‘He ain’t having a good time,’ I thought as I was refilling water and offering salt tablets to another runner who, however, appreciated my help, as opposite to John who refused any.
The waiting game begun.
It took John at least twice as long as other runners to finish the loop and get back to my aid station. The heat of the day started to subdue by that point, and the air became more breathable.
When he appeared on the trail, I recognized him immediately. He looked like hell.
He made it to the aid station.
“I gotta sit,” he basically spat at me. I pointed him to the ice chest and he slumped down on it.
“Water,” he croaked as I was helping other runners. I brought him a cup of water mixed with electrolytes. I was NOT having him die out there. He spat it out.
“I said water!” This drew the attention of other runners who started to give him quizzical eyebrows. I don’t think he noticed. I shook my head in slight disbelief and handed him a cup with water. That was a mistake. The moment his throat wasn’t dryer than Death Valley in the middle of summer, he started his tirade.
“This fucking race is awful. Who puts this on? This is horrible. The worst race I’ve ever run…”
I ignored him as I was helping others who actually appreciated my help, and let him enjoy his private pity party.
“… and they have girls here. First they let them run, then they let them give advice to me…”
I kept giving out salt tablets, PB&J sandwiches, electrolyte drink, band aids and support for other runners while John was going through what seemed like the worst day of his life. I felt a little mischievous nudge to remind him that he came here voluntarily and even paid for the race entry, but I valued my life so I just kept ignoring him.
Then he started to talk to my runners.
“You! Isn’t this just the worst race you’ve ever run?! It’s fucking awful, isn’t it?”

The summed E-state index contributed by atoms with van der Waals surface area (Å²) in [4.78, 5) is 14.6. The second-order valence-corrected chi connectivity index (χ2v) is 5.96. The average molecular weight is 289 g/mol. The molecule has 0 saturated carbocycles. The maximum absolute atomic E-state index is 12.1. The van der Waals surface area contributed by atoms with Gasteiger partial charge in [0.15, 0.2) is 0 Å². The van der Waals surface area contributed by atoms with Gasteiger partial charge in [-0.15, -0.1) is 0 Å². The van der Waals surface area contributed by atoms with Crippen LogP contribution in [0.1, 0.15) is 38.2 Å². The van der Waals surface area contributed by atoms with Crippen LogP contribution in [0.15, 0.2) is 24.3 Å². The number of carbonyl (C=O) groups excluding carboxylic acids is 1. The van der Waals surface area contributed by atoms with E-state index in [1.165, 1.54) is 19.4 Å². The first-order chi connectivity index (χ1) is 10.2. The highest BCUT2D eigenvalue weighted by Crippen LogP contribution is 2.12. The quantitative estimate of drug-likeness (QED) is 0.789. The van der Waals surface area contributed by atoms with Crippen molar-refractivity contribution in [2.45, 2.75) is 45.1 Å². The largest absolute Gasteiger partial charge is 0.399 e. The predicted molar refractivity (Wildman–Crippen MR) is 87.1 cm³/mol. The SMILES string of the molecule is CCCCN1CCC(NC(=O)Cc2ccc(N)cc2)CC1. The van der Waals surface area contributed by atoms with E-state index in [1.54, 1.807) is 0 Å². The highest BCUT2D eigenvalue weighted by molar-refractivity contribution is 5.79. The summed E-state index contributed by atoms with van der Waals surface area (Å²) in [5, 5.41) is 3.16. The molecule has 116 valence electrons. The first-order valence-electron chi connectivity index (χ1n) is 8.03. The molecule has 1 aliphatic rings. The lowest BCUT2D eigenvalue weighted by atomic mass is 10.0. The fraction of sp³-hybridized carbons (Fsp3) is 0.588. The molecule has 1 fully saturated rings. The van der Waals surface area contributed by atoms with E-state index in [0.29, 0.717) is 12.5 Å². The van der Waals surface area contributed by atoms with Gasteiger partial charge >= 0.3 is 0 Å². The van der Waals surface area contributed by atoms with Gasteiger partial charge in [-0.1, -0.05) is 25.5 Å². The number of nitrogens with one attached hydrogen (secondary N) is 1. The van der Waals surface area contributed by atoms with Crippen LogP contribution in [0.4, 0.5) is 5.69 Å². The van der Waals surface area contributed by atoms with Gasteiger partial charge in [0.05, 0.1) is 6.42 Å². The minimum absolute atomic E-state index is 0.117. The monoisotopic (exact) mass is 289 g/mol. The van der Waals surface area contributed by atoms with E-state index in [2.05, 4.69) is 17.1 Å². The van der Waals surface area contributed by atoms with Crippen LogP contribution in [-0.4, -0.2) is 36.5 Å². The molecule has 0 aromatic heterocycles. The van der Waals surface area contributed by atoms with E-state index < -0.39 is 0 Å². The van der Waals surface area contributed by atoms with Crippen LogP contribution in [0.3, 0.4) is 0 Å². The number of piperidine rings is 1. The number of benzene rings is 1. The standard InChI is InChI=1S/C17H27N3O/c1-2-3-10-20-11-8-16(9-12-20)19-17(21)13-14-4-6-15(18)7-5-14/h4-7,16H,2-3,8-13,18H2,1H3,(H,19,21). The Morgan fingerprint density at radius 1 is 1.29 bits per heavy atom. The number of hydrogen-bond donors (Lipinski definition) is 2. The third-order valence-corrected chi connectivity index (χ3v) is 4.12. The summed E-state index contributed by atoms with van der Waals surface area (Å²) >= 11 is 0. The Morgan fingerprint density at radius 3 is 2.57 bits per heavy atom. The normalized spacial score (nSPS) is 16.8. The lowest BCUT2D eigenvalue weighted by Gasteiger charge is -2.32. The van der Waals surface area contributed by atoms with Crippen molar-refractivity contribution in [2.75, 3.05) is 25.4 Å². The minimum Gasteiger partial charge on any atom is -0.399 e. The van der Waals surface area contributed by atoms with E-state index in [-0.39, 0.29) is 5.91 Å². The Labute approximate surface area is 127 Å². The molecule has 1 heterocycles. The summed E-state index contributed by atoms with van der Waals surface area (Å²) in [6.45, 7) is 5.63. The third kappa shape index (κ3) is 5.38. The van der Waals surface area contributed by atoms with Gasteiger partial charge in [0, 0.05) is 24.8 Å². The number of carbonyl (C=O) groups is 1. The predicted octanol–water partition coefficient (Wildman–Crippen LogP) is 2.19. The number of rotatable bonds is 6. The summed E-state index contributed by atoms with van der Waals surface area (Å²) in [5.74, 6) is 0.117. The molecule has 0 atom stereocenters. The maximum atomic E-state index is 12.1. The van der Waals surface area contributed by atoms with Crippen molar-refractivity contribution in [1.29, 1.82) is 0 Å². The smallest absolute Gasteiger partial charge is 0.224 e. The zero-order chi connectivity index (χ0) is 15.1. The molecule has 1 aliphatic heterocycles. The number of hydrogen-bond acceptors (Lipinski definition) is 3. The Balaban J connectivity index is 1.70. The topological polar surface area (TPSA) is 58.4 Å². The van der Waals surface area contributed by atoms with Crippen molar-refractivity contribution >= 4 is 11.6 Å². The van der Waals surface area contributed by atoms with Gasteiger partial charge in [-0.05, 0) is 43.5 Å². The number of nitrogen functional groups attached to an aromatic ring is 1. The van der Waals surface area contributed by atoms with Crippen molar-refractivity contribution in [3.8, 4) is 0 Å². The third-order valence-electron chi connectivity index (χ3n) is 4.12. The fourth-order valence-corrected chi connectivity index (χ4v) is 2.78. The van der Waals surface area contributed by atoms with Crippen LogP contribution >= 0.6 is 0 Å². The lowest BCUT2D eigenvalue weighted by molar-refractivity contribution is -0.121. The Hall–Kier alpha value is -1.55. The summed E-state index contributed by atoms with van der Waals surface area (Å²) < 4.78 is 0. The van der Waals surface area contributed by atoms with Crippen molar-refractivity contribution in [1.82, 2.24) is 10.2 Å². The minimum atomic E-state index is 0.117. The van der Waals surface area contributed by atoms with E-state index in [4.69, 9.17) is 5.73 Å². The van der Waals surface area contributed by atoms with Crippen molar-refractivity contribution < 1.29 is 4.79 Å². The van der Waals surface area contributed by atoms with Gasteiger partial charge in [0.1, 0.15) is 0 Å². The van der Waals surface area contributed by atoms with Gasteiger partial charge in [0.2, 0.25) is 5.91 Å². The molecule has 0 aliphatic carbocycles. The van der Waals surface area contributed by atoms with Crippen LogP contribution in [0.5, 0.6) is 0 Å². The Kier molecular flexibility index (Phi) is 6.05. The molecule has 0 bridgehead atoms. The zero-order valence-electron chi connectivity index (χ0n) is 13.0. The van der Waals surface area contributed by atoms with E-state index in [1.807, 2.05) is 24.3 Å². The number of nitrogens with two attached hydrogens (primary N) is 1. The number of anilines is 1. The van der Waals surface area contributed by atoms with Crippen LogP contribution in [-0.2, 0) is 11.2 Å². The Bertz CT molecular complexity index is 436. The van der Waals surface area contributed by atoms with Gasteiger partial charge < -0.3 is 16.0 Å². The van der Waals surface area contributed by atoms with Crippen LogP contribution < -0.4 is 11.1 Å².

Don’t get me wrong. I love that ‘job’ more than anything. But John there wasn’t making it easy for me. Considered I am a volunteer, the phrase “I don’t get paid enough for this shit” was a very true statement.
I could get over his being a sexist piece of trash. But I sure as hell wasn’t having him destroy the experience for others. I turned to him with a smile, handing him his refilled water bottles.
“Here’s your water. Now, unfortunately, we do have a time limit for our aid stations, so you’ll have to get up and start running.”
For a second, I thought he dislocated his jaw as he just stared at me in disbelief. Then he started to yell his head off at me.
“Fucking bitch! You’re gonna tell me what to do?!”
Alright, dear John. Let me rephrase that for you… I smiled at him but my teeth were a little clenched. I think he noticed that change in my voice which was still very polite but no longer friendly.
“You get out of here right now or I’m dropping you out from the race.”
I smiled after him as he left the aid station, calling me a bitch a couple more times and hollering that my “boss” would hear about it.
John eventually made it to the finish, dehydrated, cramping, hurting, but not yelling at anyone anymore. Guess he either didn’t have the strength to complain, or the balls to do it in front of the male volunteers and race director.
Later that day, the race director and “my boss” did hear about it all anyway. He dropped John from the race after another runner told him what happened at my aid station.
Lesson learned? Don’t be a sexist. You’ll save yourself a lot of pain and embarrassment.